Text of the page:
International Women's Day: 3 Amazing Women You've Never Heard Of
With International Women's Day (March 8, 2018) and National Women's History Month (March) quickly approaching, we wanted to bring your attention to 3 amazing women that you may or may not have heard of. Incredible women who risked their lives rebelled against social norms and took brave steps to help us get to where we are today. We ask you to read their stories and help pass them along: tell your students, tell your kids... tell your barista! Celebrate them for helping us to get where we are today and continue fighting for all human rights!
Bold. Brave. Patriotic.Paul Revere’s ride is famous but it’s no more daring than Sybil Ludington’s ride through the night to warn Patriot troops that the British were coming to burn Danbury. She was just sixteen years old! Imagine riding through the night, alone on a road frequented by outlaws and British soldiers. She became the 35th woman to be honored on a U.S. postage stamp. Inspire your kids with her story by visiting the US Stamp gallery.
Nicknamed the Enchantress of Numbers, Ada was brought up on a heavy diet of mathematics and science in her mother's attempt for her not to turn out like her father, the famous poet Lord George Gordon Byron. Ada took to numbers and language like a fish to water and soon began learning from brilliant minds like Mary Somerville, a Scottish astronomer and mathematician, and Charles Babbage, known as the father of the computer.Ada is credited as having first theorized that codes could be created using letters, numbers, and symbols telling the machine what to do and that computers could do much more than simple calculations. She also wrote about a method of instructing machines to repeat a series of instructions, known today as looping. Forward thinking as Ada was, her contributions to computer science weren't widely recognized until over a century after her death. Teach your kids all about the first computer programmer!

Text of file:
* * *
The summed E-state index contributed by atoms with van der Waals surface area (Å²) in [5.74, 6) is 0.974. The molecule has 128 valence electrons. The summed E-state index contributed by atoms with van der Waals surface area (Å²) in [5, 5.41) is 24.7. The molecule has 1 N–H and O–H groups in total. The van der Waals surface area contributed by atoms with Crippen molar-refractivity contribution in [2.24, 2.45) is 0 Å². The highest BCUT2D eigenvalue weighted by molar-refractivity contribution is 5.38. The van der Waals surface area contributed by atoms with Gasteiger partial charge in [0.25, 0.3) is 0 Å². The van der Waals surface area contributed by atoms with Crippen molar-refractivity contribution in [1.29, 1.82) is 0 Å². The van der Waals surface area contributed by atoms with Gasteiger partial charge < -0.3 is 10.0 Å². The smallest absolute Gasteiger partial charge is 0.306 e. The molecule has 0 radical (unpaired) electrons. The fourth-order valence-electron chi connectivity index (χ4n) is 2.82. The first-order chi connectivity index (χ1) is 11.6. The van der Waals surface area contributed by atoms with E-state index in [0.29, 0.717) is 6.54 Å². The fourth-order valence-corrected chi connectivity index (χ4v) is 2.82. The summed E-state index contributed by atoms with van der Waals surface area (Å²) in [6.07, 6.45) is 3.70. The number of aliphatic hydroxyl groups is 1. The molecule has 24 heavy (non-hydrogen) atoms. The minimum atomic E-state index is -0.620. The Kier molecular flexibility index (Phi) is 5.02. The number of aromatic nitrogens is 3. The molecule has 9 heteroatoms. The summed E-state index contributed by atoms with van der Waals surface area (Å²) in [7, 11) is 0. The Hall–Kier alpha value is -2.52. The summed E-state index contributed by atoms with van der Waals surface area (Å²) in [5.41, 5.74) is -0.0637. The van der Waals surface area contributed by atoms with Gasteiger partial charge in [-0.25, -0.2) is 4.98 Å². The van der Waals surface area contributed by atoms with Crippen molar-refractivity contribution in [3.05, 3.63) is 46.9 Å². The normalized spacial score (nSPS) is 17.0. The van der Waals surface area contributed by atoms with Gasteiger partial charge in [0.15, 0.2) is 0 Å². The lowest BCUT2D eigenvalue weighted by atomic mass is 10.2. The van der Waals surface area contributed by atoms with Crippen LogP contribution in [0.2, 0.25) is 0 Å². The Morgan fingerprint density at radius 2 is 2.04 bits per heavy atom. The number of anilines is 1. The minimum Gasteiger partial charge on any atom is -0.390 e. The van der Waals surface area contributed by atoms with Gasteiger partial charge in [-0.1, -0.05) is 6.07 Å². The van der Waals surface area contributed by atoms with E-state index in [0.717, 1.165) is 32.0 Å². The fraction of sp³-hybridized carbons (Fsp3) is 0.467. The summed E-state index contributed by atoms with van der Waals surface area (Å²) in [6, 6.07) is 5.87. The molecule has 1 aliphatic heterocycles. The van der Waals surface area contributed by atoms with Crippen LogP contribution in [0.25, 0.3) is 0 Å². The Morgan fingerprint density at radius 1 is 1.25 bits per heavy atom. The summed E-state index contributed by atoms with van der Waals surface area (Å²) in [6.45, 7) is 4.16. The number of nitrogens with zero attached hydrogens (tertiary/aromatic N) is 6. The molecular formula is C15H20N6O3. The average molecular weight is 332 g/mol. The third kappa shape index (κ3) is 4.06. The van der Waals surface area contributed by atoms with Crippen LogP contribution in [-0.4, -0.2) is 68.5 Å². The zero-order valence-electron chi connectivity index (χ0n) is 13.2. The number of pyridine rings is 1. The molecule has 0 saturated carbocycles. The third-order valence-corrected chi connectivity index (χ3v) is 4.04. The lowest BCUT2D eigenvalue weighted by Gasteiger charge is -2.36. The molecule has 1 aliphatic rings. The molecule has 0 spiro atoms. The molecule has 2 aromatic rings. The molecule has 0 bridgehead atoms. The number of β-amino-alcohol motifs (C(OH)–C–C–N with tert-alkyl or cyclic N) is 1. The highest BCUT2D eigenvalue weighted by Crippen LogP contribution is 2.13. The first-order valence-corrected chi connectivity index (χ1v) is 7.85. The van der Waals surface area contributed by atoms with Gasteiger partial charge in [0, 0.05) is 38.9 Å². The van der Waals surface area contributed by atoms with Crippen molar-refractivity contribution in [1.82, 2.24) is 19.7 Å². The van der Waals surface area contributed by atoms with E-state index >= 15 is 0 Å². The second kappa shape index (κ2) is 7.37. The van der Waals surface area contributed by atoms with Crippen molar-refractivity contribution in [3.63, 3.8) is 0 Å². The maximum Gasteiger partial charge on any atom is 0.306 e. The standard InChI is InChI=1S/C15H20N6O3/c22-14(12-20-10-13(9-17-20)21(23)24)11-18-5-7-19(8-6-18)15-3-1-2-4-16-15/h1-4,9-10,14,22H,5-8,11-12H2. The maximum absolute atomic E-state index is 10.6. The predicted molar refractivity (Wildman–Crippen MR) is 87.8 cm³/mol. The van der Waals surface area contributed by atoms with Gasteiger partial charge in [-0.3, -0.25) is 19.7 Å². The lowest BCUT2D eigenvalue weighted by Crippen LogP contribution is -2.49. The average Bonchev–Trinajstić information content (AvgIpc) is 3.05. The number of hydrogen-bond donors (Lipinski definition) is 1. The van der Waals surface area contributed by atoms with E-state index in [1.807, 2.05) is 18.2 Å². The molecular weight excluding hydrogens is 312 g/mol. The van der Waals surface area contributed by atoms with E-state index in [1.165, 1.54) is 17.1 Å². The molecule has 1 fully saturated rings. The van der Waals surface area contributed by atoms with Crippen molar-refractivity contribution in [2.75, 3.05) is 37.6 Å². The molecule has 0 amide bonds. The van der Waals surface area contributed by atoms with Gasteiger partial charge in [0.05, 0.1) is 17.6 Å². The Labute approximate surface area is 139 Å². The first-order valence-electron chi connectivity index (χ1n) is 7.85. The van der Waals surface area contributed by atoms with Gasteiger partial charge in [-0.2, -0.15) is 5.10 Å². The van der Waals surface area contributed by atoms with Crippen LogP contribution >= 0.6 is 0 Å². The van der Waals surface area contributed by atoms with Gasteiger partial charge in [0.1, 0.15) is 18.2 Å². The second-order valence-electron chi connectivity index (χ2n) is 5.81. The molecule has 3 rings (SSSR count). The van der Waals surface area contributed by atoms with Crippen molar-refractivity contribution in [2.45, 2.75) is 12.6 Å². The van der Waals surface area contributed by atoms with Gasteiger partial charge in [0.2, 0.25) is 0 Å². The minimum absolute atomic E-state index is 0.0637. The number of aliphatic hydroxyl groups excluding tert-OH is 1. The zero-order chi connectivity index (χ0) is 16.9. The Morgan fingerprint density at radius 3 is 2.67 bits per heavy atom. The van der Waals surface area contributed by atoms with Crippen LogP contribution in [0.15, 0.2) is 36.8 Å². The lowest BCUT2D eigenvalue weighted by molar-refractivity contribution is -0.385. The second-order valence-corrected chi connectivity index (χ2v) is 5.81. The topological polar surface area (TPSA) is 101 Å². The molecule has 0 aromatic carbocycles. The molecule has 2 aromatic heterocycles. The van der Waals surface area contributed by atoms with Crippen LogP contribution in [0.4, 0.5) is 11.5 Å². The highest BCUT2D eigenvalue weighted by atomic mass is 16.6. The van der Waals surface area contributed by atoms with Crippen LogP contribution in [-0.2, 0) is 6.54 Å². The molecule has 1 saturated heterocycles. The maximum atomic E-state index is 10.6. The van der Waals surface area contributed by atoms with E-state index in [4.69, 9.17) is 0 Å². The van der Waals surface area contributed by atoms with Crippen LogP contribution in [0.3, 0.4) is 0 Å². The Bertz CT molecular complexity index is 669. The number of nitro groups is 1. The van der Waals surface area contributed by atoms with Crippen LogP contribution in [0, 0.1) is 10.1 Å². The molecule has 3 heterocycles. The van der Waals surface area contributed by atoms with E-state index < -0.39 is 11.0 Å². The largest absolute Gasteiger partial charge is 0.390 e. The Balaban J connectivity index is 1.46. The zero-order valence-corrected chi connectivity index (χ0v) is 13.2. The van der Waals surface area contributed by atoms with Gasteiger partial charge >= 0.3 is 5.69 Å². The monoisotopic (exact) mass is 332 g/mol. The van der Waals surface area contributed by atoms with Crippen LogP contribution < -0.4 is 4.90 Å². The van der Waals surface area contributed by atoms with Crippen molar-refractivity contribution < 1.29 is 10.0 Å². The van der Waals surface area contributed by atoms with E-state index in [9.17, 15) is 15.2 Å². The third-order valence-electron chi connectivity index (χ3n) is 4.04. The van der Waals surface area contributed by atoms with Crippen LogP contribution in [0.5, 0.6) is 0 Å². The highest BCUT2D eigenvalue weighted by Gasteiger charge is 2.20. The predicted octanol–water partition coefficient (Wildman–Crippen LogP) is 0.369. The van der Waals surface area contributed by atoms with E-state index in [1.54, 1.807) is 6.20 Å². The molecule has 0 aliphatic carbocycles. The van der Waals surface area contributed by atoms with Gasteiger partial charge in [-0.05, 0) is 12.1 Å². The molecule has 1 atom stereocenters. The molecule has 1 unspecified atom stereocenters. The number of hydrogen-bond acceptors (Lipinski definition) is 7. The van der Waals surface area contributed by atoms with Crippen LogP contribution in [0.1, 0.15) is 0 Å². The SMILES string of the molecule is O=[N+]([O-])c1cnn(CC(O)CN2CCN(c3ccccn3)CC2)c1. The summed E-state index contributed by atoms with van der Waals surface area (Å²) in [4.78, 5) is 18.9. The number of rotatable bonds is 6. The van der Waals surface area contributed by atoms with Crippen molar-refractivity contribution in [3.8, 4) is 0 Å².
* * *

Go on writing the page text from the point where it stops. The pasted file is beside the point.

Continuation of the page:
Elizabeth Jane Cochrane
Daring. Articulate. Resourceful.Feigning mental illness in order to get herself admitted to a mental hospital, Nellie Bly worked undercover to expose neglect and physical abuse of patients. This was in 1887! Nellie, real name Elizabeth Jane Cochrane - she added the e to Cochran later in her life - seemed to hold nothing back. When finances prevented her from finishing a teaching degree, she used journalism as a way to spur reforms. She also traveled around the world in 72 days, beating the fictional character in Jules Verne’s book by eight days! Gotta love her spunk! Share her love of social justice and adventure with your kids by visiting Biography.com.
Show Your Pride!
Here are 9 tee's to wear to school to show your support for women's rights and look fabulous while doing it!
And just a few other things that we couldn't help but fall in love with!